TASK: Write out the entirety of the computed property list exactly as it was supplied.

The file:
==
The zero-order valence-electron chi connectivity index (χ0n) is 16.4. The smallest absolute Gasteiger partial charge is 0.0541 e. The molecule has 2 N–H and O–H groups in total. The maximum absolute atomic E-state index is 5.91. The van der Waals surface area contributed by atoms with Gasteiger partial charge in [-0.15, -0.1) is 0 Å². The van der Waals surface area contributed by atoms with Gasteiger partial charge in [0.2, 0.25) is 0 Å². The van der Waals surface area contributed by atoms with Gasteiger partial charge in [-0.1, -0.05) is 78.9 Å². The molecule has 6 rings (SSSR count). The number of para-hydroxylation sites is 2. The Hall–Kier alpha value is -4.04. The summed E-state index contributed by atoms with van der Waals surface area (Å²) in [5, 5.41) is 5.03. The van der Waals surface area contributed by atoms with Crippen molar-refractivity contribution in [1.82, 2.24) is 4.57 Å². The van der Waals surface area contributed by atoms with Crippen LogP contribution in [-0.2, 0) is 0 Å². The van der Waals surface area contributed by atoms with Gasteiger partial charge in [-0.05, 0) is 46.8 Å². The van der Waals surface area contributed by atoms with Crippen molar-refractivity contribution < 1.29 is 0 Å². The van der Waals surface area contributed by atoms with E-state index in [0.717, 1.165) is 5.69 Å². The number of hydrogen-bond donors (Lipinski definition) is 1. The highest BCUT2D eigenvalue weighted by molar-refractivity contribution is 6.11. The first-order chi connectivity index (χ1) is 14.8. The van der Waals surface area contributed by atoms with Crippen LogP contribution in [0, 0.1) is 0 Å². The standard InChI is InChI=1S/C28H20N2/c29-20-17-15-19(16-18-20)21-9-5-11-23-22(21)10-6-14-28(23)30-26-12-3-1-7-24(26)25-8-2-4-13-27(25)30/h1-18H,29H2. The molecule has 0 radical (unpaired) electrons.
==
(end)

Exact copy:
The zero-order valence-electron chi connectivity index (χ0n) is 16.4. The smallest absolute Gasteiger partial charge is 0.0541 e. The molecule has 2 N–H and O–H groups in total. The maximum absolute atomic E-state index is 5.91. The van der Waals surface area contributed by atoms with Gasteiger partial charge in [-0.15, -0.1) is 0 Å². The van der Waals surface area contributed by atoms with Gasteiger partial charge in [0.2, 0.25) is 0 Å². The van der Waals surface area contributed by atoms with Gasteiger partial charge in [-0.1, -0.05) is 78.9 Å². The molecule has 6 rings (SSSR count). The number of para-hydroxylation sites is 2. The Hall–Kier alpha value is -4.04. The summed E-state index contributed by atoms with van der Waals surface area (Å²) in [5, 5.41) is 5.03. The van der Waals surface area contributed by atoms with Crippen molar-refractivity contribution in [1.82, 2.24) is 4.57 Å². The van der Waals surface area contributed by atoms with Crippen LogP contribution in [-0.2, 0) is 0 Å². The van der Waals surface area contributed by atoms with Gasteiger partial charge in [-0.05, 0) is 46.8 Å². The van der Waals surface area contributed by atoms with Crippen molar-refractivity contribution < 1.29 is 0 Å². The van der Waals surface area contributed by atoms with E-state index in [0.717, 1.165) is 5.69 Å². The number of hydrogen-bond donors (Lipinski definition) is 1. The highest BCUT2D eigenvalue weighted by molar-refractivity contribution is 6.11. The first-order chi connectivity index (χ1) is 14.8. The van der Waals surface area contributed by atoms with Crippen LogP contribution in [0, 0.1) is 0 Å². The standard InChI is InChI=1S/C28H20N2/c29-20-17-15-19(16-18-20)21-9-5-11-23-22(21)10-6-14-28(23)30-26-12-3-1-7-24(26)25-8-2-4-13-27(25)30/h1-18H,29H2. The molecule has 0 radical (unpaired) electrons.